Danville

Settles on a name

By Beverly Lane

Picture the early settlers sitting down after a long day and a hearty dinner, talking over a cup of coffee. They discuss the way the area is changing and growing. In addition to a blacksmith shop, there is now a wheelwright store, a hotel and general store.

People were saying the community needed a name.

Daniel and Andrew Inman were two of the people talking, along with Grandma Sarah Young. Perhaps some others were there, too. The community to the south had been called Brevensville for several years, after a local blacksmith. How about Inmanville? Both brothers rejected that.

Young had another suggestion: “Danville,” after her hometown of Danville, Kentucky. That made sense—it put a little of Dan Inman into the name and brought a fond memory of home to the older woman who was Andrew Inman’s mother-inlaw.

Danville, it would be.

This hypothetical koffee klatch provided the gist of a letter written by Daniel Inman to the Danville Sentinel in January 1898.

The Inman brothers were a Gold Rush success story. Like many other young men from the Midwest, they came to California to make their fortune gold mining in 1849, when Dan was 21. The brothers had been raised on an Illinois farm where Daniel had been trained as a cooper. With their earnings they purchased a boarding house in Sacramento, which was flooded out. Andrew settled on a farm near the future Danville in 1852. Dan came in and out of the valley and did well at hydraulic mining in El Dorado County.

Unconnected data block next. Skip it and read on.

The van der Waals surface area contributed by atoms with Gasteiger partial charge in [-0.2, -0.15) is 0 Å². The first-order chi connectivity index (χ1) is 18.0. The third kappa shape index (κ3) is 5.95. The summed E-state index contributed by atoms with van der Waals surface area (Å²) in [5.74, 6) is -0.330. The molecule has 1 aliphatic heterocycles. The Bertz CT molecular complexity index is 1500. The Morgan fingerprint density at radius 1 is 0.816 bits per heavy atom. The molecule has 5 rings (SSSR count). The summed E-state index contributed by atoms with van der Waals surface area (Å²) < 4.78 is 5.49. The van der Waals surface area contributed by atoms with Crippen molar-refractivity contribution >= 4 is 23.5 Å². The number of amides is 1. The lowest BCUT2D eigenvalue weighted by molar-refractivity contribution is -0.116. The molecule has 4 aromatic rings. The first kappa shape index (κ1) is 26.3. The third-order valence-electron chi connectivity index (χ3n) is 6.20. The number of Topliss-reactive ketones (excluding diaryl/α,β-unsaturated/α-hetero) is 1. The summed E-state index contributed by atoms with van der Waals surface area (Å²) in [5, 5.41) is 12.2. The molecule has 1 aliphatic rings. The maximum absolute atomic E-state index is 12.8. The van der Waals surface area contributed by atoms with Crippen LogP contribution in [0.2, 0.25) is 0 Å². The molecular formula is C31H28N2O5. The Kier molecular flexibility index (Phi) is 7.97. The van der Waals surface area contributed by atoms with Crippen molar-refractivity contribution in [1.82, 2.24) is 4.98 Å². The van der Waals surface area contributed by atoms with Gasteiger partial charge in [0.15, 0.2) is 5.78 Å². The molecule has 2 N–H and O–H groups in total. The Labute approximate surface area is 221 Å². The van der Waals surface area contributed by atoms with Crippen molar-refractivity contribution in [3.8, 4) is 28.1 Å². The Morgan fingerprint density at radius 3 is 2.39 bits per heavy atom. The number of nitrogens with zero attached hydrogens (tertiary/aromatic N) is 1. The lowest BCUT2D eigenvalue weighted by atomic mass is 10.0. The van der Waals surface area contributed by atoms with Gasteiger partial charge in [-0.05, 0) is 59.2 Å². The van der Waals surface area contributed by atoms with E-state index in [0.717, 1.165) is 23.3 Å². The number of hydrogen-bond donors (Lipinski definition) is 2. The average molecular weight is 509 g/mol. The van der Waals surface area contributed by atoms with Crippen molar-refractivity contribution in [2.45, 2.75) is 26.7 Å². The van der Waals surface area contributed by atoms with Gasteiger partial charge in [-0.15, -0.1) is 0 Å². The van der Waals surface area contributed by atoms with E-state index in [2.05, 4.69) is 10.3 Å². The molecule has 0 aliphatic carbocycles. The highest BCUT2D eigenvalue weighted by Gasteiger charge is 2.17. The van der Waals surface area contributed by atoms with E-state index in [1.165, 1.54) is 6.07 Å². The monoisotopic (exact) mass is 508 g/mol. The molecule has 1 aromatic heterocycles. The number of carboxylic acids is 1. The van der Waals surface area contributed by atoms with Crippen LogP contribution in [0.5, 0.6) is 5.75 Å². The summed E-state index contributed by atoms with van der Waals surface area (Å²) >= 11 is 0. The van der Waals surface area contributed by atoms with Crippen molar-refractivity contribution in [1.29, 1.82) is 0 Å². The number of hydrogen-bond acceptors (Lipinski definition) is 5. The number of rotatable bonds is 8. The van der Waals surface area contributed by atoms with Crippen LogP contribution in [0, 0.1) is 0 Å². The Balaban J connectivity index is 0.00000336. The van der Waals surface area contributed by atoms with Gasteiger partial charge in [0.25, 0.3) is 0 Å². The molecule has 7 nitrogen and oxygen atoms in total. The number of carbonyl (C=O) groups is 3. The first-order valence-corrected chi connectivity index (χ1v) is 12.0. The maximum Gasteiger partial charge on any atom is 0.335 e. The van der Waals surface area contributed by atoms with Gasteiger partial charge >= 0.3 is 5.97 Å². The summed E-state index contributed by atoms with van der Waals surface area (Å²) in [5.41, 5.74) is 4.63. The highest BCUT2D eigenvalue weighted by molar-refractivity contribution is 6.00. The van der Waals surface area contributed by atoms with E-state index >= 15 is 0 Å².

Finally, in 1858, Dan returned to the Valley to stay. According to his letter: “I came into the Valley once more—this time for good—and purchased a farm, where Danville is now located, of a man named Pigmore. I went to farming and seeded the lands with wheat that winter.” In 1863, he married Josephine Jones, a daughter of one of Alamo’s pioneer couples, and moved to Livermore with his friend William Mendanhall in 1865.

In Alameda County, they became community leaders. He and Josephine helped found the Presbyterian Church in Livermore. He served as County Supervisor from 1867-68, was elected to the State Assembly in 1869, was the first Livermore Grange Worthy Master and was an elected representative to the convention that revised the original California Constitution in 1878-79. He also served as the president and manager of the State Granger’s Association and store in San Francisco. An advocate for the railroad and for reasonable rail rates for farmers, Daniel Inman was known for his integrity.

When Inman died in 1908 at 81, he was the father of seven children, well known and honored in Livermore and the Valley. A school and a street in that community were named after him. As a young man in Danville and a leader in Livermore, Daniel Inman left his mark on both valleys in the 19th century.

Sources: J.M. Guinn’s “History of the State of California and Biographical Records of Coast Counties,” Danville Sentinel, January 1898. Photograph: Museum of the San Ramon Valley

This article first appeared as a column called Presenting the Past in the Danville Weekly.